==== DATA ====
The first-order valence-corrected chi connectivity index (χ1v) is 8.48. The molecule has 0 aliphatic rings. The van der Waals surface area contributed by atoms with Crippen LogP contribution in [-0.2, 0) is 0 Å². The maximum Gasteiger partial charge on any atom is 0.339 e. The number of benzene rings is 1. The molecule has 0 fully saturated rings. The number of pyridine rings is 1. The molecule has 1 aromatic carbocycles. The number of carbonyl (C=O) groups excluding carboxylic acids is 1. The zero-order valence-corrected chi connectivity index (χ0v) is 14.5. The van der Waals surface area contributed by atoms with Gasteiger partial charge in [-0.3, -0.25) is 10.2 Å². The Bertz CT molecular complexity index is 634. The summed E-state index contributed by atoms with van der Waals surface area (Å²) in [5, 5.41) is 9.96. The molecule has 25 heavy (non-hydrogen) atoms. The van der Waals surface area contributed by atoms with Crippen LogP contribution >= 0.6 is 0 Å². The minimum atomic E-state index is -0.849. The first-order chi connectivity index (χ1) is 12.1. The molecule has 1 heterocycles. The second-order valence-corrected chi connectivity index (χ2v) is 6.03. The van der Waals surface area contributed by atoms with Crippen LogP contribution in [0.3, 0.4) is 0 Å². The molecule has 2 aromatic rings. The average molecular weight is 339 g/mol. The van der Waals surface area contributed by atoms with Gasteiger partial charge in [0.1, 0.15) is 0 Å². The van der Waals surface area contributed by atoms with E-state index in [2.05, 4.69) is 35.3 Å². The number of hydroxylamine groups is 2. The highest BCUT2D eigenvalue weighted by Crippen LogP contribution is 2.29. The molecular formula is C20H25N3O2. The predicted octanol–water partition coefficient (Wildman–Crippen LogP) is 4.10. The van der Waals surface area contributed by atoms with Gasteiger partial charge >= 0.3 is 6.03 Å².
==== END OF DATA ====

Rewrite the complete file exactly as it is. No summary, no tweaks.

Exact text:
The first-order valence-corrected chi connectivity index (χ1v) is 8.48. The molecule has 0 aliphatic rings. The van der Waals surface area contributed by atoms with Crippen LogP contribution in [-0.2, 0) is 0 Å². The maximum Gasteiger partial charge on any atom is 0.339 e. The number of benzene rings is 1. The molecule has 0 fully saturated rings. The number of pyridine rings is 1. The molecule has 1 aromatic carbocycles. The number of carbonyl (C=O) groups excluding carboxylic acids is 1. The zero-order valence-corrected chi connectivity index (χ0v) is 14.5. The van der Waals surface area contributed by atoms with Gasteiger partial charge in [-0.3, -0.25) is 10.2 Å². The Bertz CT molecular complexity index is 634. The summed E-state index contributed by atoms with van der Waals surface area (Å²) in [5, 5.41) is 9.96. The molecule has 25 heavy (non-hydrogen) atoms. The van der Waals surface area contributed by atoms with Crippen LogP contribution >= 0.6 is 0 Å². The minimum atomic E-state index is -0.849. The first-order chi connectivity index (χ1) is 12.1. The molecule has 1 heterocycles. The second-order valence-corrected chi connectivity index (χ2v) is 6.03. The van der Waals surface area contributed by atoms with Crippen LogP contribution in [0.3, 0.4) is 0 Å². The molecule has 2 aromatic rings. The average molecular weight is 339 g/mol. The van der Waals surface area contributed by atoms with Gasteiger partial charge in [0.1, 0.15) is 0 Å². The van der Waals surface area contributed by atoms with E-state index in [2.05, 4.69) is 35.3 Å². The number of hydroxylamine groups is 2. The highest BCUT2D eigenvalue weighted by Crippen LogP contribution is 2.29. The molecular formula is C20H25N3O2. The predicted octanol–water partition coefficient (Wildman–Crippen LogP) is 4.10. The van der Waals surface area contributed by atoms with Gasteiger partial charge >= 0.3 is 6.03 Å².